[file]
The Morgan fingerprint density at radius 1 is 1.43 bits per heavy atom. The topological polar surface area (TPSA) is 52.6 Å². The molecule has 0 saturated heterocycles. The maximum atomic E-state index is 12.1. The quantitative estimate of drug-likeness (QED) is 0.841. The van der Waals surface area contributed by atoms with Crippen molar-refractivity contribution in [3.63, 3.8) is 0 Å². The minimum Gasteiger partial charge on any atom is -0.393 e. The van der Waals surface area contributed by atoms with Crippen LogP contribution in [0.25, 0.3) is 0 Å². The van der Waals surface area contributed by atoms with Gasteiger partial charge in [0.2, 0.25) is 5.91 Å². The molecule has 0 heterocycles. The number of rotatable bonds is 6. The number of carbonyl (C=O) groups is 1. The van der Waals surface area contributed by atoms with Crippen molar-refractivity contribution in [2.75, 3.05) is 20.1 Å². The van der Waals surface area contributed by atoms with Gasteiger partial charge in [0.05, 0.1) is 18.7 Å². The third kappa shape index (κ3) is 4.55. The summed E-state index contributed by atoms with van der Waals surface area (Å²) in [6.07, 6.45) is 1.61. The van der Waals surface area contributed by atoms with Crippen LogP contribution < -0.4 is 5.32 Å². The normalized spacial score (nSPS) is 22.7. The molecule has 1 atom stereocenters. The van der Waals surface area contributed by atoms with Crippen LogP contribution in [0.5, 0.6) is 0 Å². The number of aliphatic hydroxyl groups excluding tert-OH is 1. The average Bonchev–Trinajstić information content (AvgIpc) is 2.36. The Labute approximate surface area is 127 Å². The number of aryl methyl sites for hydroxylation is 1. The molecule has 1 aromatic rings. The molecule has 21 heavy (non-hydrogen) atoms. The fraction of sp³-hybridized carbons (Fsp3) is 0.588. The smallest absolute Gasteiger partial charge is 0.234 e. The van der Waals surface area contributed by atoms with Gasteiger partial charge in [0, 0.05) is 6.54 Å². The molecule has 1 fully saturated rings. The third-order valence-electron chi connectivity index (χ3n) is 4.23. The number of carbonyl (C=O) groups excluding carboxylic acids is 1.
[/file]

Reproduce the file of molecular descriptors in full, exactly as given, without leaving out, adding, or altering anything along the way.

The Morgan fingerprint density at radius 1 is 1.43 bits per heavy atom. The topological polar surface area (TPSA) is 52.6 Å². The molecule has 0 saturated heterocycles. The maximum atomic E-state index is 12.1. The quantitative estimate of drug-likeness (QED) is 0.841. The van der Waals surface area contributed by atoms with Crippen molar-refractivity contribution in [3.63, 3.8) is 0 Å². The minimum Gasteiger partial charge on any atom is -0.393 e. The van der Waals surface area contributed by atoms with Crippen LogP contribution in [0.25, 0.3) is 0 Å². The van der Waals surface area contributed by atoms with Gasteiger partial charge in [0.2, 0.25) is 5.91 Å². The molecule has 0 heterocycles. The number of rotatable bonds is 6. The number of carbonyl (C=O) groups is 1. The van der Waals surface area contributed by atoms with Crippen molar-refractivity contribution in [2.75, 3.05) is 20.1 Å². The van der Waals surface area contributed by atoms with Gasteiger partial charge in [0.05, 0.1) is 18.7 Å². The third kappa shape index (κ3) is 4.55. The summed E-state index contributed by atoms with van der Waals surface area (Å²) in [6.07, 6.45) is 1.61. The van der Waals surface area contributed by atoms with Crippen LogP contribution < -0.4 is 5.32 Å². The normalized spacial score (nSPS) is 22.7. The molecule has 1 atom stereocenters. The van der Waals surface area contributed by atoms with Crippen LogP contribution in [0.5, 0.6) is 0 Å². The number of aliphatic hydroxyl groups excluding tert-OH is 1. The average Bonchev–Trinajstić information content (AvgIpc) is 2.36. The Labute approximate surface area is 127 Å². The number of aryl methyl sites for hydroxylation is 1. The molecule has 1 aromatic rings. The molecule has 21 heavy (non-hydrogen) atoms. The fraction of sp³-hybridized carbons (Fsp3) is 0.588. The smallest absolute Gasteiger partial charge is 0.234 e. The van der Waals surface area contributed by atoms with Gasteiger partial charge in [0, 0.05) is 6.54 Å². The molecule has 1 fully saturated rings. The third-order valence-electron chi connectivity index (χ3n) is 4.23. The number of carbonyl (C=O) groups excluding carboxylic acids is 1.